Jump to ContentJump to Main Navigation
Gilles Deleuze's Luminous Philosophy$
Users without a subscription are not able to see the full content.

Hanjo Berressem

Print publication date: 2020

Print ISBN-13: 9781474450713

Published to Edinburgh Scholarship Online: September 2020

DOI: 10.3366/edinburgh/9781474450713.001.0001

Show Summary Details
Page of

PRINTED FROM EDINBURGH SCHOLARSHIP ONLINE (www.edinburgh.universitypressscholarship.com). (c) Copyright Edinburgh University Press, 2021. All Rights Reserved. An individual user may print out a PDF of a single chapter of a monograph in ESO for personal use.date: 29 July 2021

Philosophical Times and Spaces

Philosophical Times and Spaces

Chapter:
(p.115) 3 Philosophical Times and Spaces
Source:
Gilles Deleuze's Luminous Philosophy
Author(s):

Hanjo Berressem

Publisher:
Edinburgh University Press
DOI:10.3366/edinburgh/9781474450713.003.0004

In luminist and cinematic registers, the chapter first explicates Deleuze’s complementary chronologics of Aion and Chronos. While durational Aion is the time of luminist glow, flickering Chronos is the time of strobe light: wave and particle. Shifting from time to space, the chapter then addresses Deleuze’s topologics. After introducing the notion of fractal space in terms of Deleuze’s notion of becoming-imperceptible, it delineates, via Leibniz’ images of the baroque house and the camera obscura, Deleuze’s transformation of the spatial dualism of light surface and dark depth into the luminous space of a fractal chiaroscuro, and it shows how Deleuze’s luminous philosophy resonates with Leibniz’ proposition that monads, as points or centres of light, have a luminous nature. After explicating the mathematical concept of the ‘real projective plane,’ the chapter argues that Deleuze’s shift from a Cartesian to a projective topology of thought is fundamental for an understanding of his philosophy.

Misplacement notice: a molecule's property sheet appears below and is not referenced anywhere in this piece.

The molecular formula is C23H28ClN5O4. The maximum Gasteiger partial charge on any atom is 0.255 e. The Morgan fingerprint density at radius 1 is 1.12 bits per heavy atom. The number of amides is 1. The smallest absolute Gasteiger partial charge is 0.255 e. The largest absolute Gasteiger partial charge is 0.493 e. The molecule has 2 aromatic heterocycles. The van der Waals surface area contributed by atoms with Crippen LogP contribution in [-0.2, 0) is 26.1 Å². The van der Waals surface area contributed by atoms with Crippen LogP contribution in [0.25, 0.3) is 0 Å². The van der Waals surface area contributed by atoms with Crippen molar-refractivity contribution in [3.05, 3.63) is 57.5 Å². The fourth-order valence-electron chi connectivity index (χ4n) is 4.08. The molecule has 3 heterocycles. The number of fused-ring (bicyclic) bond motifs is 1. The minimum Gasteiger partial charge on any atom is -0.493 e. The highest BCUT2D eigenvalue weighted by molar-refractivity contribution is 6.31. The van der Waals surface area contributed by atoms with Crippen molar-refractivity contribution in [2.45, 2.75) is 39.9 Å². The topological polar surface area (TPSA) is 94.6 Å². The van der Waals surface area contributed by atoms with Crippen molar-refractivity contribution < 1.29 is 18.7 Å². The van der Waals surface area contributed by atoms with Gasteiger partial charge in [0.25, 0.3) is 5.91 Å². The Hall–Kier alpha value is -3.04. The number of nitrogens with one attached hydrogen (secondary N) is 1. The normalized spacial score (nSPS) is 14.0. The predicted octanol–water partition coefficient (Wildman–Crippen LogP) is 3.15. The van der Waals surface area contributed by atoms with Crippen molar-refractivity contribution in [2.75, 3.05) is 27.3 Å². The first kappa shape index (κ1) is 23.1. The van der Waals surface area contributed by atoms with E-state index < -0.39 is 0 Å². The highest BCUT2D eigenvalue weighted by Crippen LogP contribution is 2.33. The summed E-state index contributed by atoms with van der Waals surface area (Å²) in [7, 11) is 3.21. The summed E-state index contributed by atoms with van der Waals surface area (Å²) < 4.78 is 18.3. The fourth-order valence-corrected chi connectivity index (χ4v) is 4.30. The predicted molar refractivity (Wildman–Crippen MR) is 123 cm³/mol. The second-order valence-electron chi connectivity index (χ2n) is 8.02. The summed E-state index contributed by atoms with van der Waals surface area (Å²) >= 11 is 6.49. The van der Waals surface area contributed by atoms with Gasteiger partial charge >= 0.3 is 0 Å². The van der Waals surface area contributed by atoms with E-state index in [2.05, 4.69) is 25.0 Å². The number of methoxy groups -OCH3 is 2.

Keywords:   Aion, Chronos, glow, strobe, fractal, camera obscura, chiaroscuro, monad, real projective plane, becoming-imperceptible

Edinburgh Scholarship Online requires a subscription or purchase to access the full text of books within the service. Public users can however freely search the site and view the abstracts and keywords for each book and chapter.

Please, subscribe or login to access full text content.

If you think you should have access to this title, please contact your librarian.

To troubleshoot, please check our FAQs, and if you can't find the answer there, please contact us.